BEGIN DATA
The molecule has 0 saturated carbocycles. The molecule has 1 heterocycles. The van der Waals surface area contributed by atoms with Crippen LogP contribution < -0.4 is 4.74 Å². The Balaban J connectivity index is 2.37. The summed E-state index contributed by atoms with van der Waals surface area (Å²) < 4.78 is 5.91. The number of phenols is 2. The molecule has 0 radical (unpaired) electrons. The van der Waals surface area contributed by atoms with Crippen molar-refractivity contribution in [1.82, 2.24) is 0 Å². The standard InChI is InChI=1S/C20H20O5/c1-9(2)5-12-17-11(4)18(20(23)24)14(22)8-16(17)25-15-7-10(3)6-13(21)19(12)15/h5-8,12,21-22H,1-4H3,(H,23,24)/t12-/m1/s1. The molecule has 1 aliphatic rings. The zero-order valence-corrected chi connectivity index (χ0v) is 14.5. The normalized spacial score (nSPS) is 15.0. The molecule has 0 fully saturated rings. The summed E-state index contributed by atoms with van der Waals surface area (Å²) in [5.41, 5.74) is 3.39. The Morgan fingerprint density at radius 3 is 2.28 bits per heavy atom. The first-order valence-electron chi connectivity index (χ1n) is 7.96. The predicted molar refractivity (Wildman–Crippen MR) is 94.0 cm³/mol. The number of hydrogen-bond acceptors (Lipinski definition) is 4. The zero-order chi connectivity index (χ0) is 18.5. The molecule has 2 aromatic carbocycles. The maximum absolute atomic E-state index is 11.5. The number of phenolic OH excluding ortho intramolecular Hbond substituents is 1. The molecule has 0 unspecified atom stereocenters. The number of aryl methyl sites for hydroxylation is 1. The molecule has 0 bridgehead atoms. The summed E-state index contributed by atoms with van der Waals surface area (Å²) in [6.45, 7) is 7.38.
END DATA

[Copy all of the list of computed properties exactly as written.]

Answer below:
The molecule has 0 saturated carbocycles. The molecule has 1 heterocycles. The van der Waals surface area contributed by atoms with Crippen LogP contribution < -0.4 is 4.74 Å². The Balaban J connectivity index is 2.37. The summed E-state index contributed by atoms with van der Waals surface area (Å²) < 4.78 is 5.91. The number of phenols is 2. The molecule has 0 radical (unpaired) electrons. The van der Waals surface area contributed by atoms with Crippen molar-refractivity contribution in [1.82, 2.24) is 0 Å². The standard InChI is InChI=1S/C20H20O5/c1-9(2)5-12-17-11(4)18(20(23)24)14(22)8-16(17)25-15-7-10(3)6-13(21)19(12)15/h5-8,12,21-22H,1-4H3,(H,23,24)/t12-/m1/s1. The molecule has 1 aliphatic rings. The zero-order valence-corrected chi connectivity index (χ0v) is 14.5. The normalized spacial score (nSPS) is 15.0. The molecule has 0 fully saturated rings. The summed E-state index contributed by atoms with van der Waals surface area (Å²) in [5.41, 5.74) is 3.39. The Morgan fingerprint density at radius 3 is 2.28 bits per heavy atom. The first-order valence-electron chi connectivity index (χ1n) is 7.96. The predicted molar refractivity (Wildman–Crippen MR) is 94.0 cm³/mol. The number of hydrogen-bond acceptors (Lipinski definition) is 4. The zero-order chi connectivity index (χ0) is 18.5. The molecule has 2 aromatic carbocycles. The maximum absolute atomic E-state index is 11.5. The number of phenolic OH excluding ortho intramolecular Hbond substituents is 1. The molecule has 0 unspecified atom stereocenters. The number of aryl methyl sites for hydroxylation is 1. The molecule has 0 bridgehead atoms. The summed E-state index contributed by atoms with van der Waals surface area (Å²) in [6.45, 7) is 7.38.